I wouldn't recommend walking. Again, I haven't seen the area near the port but it is primarily for cargo and cruise passengers are fairly new to the area still. I think they used to get cruise ships a few years back, then the cruise terminal closed and they only recently reopened. Anyway, most of the roads don't have sidewalks or even a shoulder to walk on. Also, water doesn't drain well in several areas around the island so if there is rain you'll likely have to walk through puddles.

 

The weather here doesn't really change much year round. The "rainy season" runs from June to December. It will probably be high 80's in October, with 60-70% humidity. It is pretty rare for it to rain all day, generally there will be a few short downpours and then the sun will come out again. This past year we have had a really busy tropical storm/typhoon season (we have had 3 Typhoons roll through in the last 6 months) so hopefully next fall will be a slow season for storms. 

 

The vast majority of tourists that come here are from Korea and Japan so a lot of stuff is catered to those markets. There are a few shuttles that go from the area in Tumon with all the hotels/shopping to all the different shopping areas (Micro Mall, Outlets and Kmart) but I haven't seen an english schedule. You could try contacting the GVB (Guam Visitors Bureau) to see if they are planning on having any shuttles to the cruise terminal area. I would be a little surprised if they didn't.  So far, I think the ships that have been docked here are smaller ships from Japan with 500 passengers or so. I think the first ships were here in December and one of them ended up hitting the Navy's fuel pier when it was leaving.

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We will be visiting Guam on a Sunday, so am looking for things to do.  We'll be in port from 9:00-6:00, so we have a full day to take advantage of the island.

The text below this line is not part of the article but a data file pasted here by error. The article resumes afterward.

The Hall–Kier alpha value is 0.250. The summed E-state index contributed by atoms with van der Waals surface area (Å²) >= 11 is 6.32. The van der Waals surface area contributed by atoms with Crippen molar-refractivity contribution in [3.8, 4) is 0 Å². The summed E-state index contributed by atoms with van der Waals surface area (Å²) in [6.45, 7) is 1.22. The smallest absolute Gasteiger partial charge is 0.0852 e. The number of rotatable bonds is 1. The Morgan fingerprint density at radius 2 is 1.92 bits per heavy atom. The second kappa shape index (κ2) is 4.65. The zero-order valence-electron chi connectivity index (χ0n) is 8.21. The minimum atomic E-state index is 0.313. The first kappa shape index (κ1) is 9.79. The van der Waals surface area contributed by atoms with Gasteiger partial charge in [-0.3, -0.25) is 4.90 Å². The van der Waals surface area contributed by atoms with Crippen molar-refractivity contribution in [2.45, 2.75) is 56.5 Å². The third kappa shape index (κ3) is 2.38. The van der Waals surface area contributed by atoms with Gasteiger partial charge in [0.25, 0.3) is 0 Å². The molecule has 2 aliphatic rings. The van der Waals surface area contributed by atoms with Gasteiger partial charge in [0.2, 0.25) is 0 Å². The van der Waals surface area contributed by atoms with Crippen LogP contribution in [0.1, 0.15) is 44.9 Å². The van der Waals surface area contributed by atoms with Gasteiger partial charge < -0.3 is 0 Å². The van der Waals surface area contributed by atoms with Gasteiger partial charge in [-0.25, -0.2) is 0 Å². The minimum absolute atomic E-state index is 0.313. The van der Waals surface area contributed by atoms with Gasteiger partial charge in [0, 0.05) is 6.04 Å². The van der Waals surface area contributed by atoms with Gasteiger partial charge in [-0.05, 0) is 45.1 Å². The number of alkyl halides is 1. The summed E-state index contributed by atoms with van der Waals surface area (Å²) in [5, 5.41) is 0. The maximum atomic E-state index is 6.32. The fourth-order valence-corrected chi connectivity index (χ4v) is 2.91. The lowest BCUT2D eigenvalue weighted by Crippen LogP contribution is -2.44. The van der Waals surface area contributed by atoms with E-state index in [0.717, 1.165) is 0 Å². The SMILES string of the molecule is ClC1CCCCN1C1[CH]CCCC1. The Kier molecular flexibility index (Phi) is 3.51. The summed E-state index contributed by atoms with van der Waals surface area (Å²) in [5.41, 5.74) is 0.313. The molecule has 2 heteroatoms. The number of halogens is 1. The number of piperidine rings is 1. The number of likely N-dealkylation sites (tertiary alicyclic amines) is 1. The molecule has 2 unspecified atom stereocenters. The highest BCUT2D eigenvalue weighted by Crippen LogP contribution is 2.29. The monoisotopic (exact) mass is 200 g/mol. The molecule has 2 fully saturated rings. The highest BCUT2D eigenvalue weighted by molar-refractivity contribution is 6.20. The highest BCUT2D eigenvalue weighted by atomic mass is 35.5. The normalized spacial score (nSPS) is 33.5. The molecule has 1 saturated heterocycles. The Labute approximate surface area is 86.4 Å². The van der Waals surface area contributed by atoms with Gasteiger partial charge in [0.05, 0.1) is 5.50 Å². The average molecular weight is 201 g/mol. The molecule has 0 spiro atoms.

Just not sure where to start!   Thanks for any advice.

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9 hours ago, cruisetexas said:

We will be visiting Guam on a Sunday, so am looking for things to do.  We'll be in port from 9:00-6:00, so we have a full day to take advantage of the island. 

 

Just not sure where to start!   Thanks for any advice.

We must be on the same cruise.  There are no tours posted yet.

 

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Posted (edited)

Aside from shopping the beaches in the Tumon area are nice. Gun beach is one of our favorites. It is on the edge of Tumon, away from the bulk of the crowds. The Beach Bar is a bar and grill right there (island prices so $$$, decent food, but slow service most of the time) and there is a restroom. The rest of the beaches on Tumon are all public (95% of the beaches are) but there really aren't bathrooms unless you pay for a day pass at one of the few hotels that offer the service. The day pass includes access to the hotel facilities and loungers, $20 a day at the Hyatt, does not include food or drinks).  There are a couple of non hotel resort type places but I have not visited one myself so I can't say how much the cost or if they are worth it. 

 

They have all the typical stuff on the island, parasailing, snorkeling, dolphin watching, etc... So far the only ships that have stopped have been a couple of small cruise ships from Japan, with just a couple hundred passengers each so I am guessing the tours for cruise ships haven't been arranged yet. '

 

Turtle Tours on the south side of the island has a short river cruise/ Chamorro demonstration that is fun for a few hours. They do tours from Tumon so I wouldn't be surprised if they arrange something for the ships. Most of the WWII stuff would be hard to see, unless they arrange some sort or tour or you rent a car. If you did a car rental, google maps works pretty well with directions, but use caution when driving. People just drive a bit differently here. Two Lovers Point has one of the best views on the island, the restaurant that is next to it has decent food and is a nice place to sit and enjoy the views. I like the Chicken or Shrimp Kelagen, a local dish that is similar flavors to ceviche. It can be slightly spicy, especially if you bite into a pepper, but usually if you avoid the tiny red peppers you just a get a mild spice.

 

Most of the mom and pop stuff will be closed Sunday morning as most of the island will be at Mass, but most stuff that is aimed for tourists is open a running. 

 

I'll keep my eyes open for any cruise tour advertisements. We are moving off the island in May so we are trying to hit up a bunch of the touristy stuff again before we leave. 

Edited by 3monkeys4me